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K-State Today Student Edition

April 27, 2012



Riley County Police Department to take back unwanted prescription drugs Saturday

By Steve Galitzer

The Riley County Police Department will be outside Dillons in the Westloop Shopping Center to take back unwanted prescription drugs from 10 a.m. to 2 p.m. Saturday. The police department and the Drug Enforcement Administration will give the public an opportunity to prevent pill abuse and theft by ridding their homes of potentially dangerous expired, unused and unwanted prescription drugs. Bring your medications for disposal. The service is free and anonymous, no questions asked.

Americans who participated in the Drug Enforcement Agency's National Prescription Drug Take-Back Day in 2011 turned in more than 377,086 pounds – or 188.5 tons – of unwanted or expired medications for safe and proper disposal at the 5,327 take-back sites that were available in all 50 states and U.S. territories. When the results of the three prior Take-Back Days are combined, the DEA, and its state, local and tribal law-enforcement and community partners have removed 995,185 pounds – or 498.5 tons – of medication from circulation in the past 13 months.

This initiative addresses a vital public safety and public health issue. Medicines that languish in home cabinets are highly susceptible to diversion, misuse and abuse. Rates of prescription drug abuse in the U.S. are alarmingly high, as are the number of accidental poisonings and overdoses due to these drugs. Studies show that a majority of abused prescription drugs are obtained from family and friends, including from the home medicine cabinet. In addition, Americans are now advised that their usual methods for disposing of unused medicines — flushing them down the toilet or throwing them in the trash — both pose potential safety and health hazards.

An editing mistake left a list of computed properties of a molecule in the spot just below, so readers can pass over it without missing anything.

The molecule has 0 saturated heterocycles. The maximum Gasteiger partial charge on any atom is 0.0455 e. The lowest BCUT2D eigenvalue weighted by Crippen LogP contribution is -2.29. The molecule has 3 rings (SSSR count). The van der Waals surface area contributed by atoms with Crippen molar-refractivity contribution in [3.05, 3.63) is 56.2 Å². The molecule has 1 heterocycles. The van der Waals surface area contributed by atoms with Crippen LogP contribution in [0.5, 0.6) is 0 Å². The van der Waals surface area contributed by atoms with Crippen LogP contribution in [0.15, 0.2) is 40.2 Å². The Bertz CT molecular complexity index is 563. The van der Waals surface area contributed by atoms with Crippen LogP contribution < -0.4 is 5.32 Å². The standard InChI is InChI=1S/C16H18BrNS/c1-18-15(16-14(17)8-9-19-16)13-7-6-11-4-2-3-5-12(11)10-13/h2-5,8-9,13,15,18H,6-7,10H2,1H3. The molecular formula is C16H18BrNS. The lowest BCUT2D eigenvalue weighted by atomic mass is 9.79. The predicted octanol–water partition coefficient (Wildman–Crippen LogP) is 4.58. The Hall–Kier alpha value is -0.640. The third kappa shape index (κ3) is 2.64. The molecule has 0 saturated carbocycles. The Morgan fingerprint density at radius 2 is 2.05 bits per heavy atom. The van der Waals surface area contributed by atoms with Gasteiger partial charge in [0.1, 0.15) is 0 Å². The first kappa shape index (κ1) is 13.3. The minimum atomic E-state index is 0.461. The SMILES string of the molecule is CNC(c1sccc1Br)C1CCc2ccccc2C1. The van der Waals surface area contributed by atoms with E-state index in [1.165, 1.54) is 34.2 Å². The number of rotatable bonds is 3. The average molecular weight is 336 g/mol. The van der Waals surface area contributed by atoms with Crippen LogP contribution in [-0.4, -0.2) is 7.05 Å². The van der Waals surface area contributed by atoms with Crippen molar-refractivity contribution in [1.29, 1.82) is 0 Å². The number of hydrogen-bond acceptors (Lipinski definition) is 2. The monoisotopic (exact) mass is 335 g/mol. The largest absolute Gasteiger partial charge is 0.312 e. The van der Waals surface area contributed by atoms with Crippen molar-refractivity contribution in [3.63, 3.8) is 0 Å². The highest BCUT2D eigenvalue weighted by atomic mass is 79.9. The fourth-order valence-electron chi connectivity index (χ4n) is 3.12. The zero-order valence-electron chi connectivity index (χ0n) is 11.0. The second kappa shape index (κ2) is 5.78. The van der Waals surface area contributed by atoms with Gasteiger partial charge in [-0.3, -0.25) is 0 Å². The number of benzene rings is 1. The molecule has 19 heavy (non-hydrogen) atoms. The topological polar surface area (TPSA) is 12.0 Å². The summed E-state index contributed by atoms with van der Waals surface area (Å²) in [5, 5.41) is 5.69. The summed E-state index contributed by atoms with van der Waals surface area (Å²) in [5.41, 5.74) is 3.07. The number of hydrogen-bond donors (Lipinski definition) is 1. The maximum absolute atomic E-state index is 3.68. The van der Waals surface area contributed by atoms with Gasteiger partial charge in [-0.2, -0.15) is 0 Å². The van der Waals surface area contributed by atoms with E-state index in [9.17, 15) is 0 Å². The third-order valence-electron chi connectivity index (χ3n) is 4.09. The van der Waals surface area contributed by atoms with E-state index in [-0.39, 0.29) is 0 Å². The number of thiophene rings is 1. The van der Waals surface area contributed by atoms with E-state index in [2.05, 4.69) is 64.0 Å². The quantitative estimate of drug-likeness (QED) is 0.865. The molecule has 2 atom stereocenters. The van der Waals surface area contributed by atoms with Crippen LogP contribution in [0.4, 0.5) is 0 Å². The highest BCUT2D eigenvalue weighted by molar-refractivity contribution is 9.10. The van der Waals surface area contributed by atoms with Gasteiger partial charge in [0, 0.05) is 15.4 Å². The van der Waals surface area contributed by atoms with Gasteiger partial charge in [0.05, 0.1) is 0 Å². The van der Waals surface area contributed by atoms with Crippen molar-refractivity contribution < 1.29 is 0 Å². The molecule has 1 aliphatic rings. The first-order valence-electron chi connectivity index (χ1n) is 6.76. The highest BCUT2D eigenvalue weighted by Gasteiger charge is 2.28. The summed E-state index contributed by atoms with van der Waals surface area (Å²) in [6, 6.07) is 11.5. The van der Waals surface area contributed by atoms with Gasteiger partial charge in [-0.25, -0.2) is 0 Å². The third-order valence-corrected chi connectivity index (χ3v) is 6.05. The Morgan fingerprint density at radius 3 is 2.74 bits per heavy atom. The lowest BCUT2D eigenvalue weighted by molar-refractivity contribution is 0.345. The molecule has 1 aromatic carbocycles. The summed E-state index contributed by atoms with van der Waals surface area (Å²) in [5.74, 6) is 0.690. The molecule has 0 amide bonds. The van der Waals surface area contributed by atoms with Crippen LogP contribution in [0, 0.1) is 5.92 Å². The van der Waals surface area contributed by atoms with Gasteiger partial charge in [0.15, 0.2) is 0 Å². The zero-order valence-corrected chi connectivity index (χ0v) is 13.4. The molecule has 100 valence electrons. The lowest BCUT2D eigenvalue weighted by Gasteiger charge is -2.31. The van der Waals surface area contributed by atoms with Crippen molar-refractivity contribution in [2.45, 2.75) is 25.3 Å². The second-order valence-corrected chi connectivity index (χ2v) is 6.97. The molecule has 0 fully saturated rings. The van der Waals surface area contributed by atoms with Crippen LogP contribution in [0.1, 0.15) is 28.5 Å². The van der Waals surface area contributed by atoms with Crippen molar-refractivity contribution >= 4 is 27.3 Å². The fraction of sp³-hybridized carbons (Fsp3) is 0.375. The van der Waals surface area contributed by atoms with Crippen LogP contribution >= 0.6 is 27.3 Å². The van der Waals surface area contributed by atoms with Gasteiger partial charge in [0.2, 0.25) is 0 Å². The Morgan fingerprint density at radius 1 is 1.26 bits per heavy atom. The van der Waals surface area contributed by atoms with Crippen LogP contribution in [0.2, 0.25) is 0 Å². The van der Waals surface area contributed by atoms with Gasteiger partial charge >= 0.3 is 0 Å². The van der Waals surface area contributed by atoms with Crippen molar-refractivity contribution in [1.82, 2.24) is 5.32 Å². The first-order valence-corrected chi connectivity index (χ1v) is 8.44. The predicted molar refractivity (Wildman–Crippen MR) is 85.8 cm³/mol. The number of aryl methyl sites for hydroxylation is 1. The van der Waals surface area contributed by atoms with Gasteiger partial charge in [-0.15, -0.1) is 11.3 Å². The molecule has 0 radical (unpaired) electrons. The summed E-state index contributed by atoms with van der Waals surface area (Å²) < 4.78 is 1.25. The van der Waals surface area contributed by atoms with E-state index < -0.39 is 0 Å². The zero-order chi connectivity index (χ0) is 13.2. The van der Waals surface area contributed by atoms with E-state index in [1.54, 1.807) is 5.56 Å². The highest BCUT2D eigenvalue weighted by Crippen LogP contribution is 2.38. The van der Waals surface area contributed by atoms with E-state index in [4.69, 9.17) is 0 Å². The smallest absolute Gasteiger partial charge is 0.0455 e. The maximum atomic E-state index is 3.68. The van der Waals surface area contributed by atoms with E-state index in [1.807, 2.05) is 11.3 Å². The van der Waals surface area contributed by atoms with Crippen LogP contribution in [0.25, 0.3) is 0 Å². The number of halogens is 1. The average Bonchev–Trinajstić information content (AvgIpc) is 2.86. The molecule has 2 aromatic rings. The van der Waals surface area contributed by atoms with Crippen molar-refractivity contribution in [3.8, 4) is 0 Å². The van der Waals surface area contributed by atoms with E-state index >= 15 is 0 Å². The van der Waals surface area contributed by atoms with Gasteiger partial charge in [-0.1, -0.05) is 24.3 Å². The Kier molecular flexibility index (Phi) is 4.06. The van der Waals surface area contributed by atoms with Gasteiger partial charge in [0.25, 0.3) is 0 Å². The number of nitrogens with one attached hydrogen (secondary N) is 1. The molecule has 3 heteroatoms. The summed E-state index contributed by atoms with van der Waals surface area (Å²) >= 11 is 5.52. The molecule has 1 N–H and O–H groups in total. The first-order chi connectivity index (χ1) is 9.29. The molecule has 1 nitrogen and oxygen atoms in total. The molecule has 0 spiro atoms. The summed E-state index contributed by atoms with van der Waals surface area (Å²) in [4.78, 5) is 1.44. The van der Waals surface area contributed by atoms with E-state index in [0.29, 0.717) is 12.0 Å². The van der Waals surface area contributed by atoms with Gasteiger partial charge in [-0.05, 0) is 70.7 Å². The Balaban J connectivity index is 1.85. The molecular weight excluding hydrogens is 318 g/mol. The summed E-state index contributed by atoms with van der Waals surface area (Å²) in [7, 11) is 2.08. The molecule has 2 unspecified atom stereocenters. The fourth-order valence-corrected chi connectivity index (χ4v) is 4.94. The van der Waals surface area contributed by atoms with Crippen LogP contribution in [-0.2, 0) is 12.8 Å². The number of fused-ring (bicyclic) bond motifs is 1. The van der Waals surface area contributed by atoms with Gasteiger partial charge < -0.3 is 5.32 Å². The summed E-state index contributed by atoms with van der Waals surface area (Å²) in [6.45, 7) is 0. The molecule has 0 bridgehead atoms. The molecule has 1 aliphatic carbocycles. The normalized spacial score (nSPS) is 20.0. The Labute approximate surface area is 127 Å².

Four days after the first Take-Back event in September 2010, Congress passed the Secure and Responsible Drug Disposal Act of 2010, which amends the Controlled Substances Act to allow an ultimate user of controlled substance medications to dispose of them by delivering them to entities authorized by the U.S. attorney general to accept them. The act also allows the attorney general to authorize long-term care facilities to dispose of their residents’ controlled substances in certain instances.

The DEA has begun drafting regulations to implement the act, a process that can take as long as 24 months. Until new regulations are in place, local law enforcement agencies like the Riley County Police Department and the DEA will continue to hold prescription drug take-back events every few months. For any questions or additional information please contact Sgt. Brad Jager at 537-2112, ext. 3090.